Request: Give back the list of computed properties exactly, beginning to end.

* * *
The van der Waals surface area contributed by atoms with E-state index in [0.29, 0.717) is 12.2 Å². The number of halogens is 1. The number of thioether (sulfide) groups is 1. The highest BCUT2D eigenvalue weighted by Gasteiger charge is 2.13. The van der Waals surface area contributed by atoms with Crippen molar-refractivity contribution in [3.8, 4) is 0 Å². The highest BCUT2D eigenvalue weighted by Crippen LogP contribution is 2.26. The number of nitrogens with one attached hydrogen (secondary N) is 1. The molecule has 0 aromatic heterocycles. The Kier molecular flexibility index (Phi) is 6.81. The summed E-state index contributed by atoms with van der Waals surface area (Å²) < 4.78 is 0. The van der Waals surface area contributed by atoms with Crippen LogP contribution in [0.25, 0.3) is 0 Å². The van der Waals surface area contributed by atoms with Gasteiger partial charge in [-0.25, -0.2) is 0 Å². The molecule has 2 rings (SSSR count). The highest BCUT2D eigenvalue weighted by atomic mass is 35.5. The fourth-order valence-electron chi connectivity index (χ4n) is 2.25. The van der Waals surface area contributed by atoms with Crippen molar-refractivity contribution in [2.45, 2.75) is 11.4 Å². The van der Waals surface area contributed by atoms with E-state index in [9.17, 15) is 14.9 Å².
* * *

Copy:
The van der Waals surface area contributed by atoms with E-state index in [0.29, 0.717) is 12.2 Å². The number of halogens is 1. The number of thioether (sulfide) groups is 1. The highest BCUT2D eigenvalue weighted by Gasteiger charge is 2.13. The van der Waals surface area contributed by atoms with Crippen molar-refractivity contribution in [3.8, 4) is 0 Å². The highest BCUT2D eigenvalue weighted by Crippen LogP contribution is 2.26. The number of nitrogens with one attached hydrogen (secondary N) is 1. The molecule has 0 aromatic heterocycles. The Kier molecular flexibility index (Phi) is 6.81. The summed E-state index contributed by atoms with van der Waals surface area (Å²) < 4.78 is 0. The van der Waals surface area contributed by atoms with Crippen LogP contribution in [0.25, 0.3) is 0 Å². The van der Waals surface area contributed by atoms with Gasteiger partial charge in [-0.25, -0.2) is 0 Å². The molecule has 2 rings (SSSR count). The highest BCUT2D eigenvalue weighted by atomic mass is 35.5. The fourth-order valence-electron chi connectivity index (χ4n) is 2.25. The van der Waals surface area contributed by atoms with Crippen molar-refractivity contribution in [2.45, 2.75) is 11.4 Å². The van der Waals surface area contributed by atoms with E-state index in [9.17, 15) is 14.9 Å².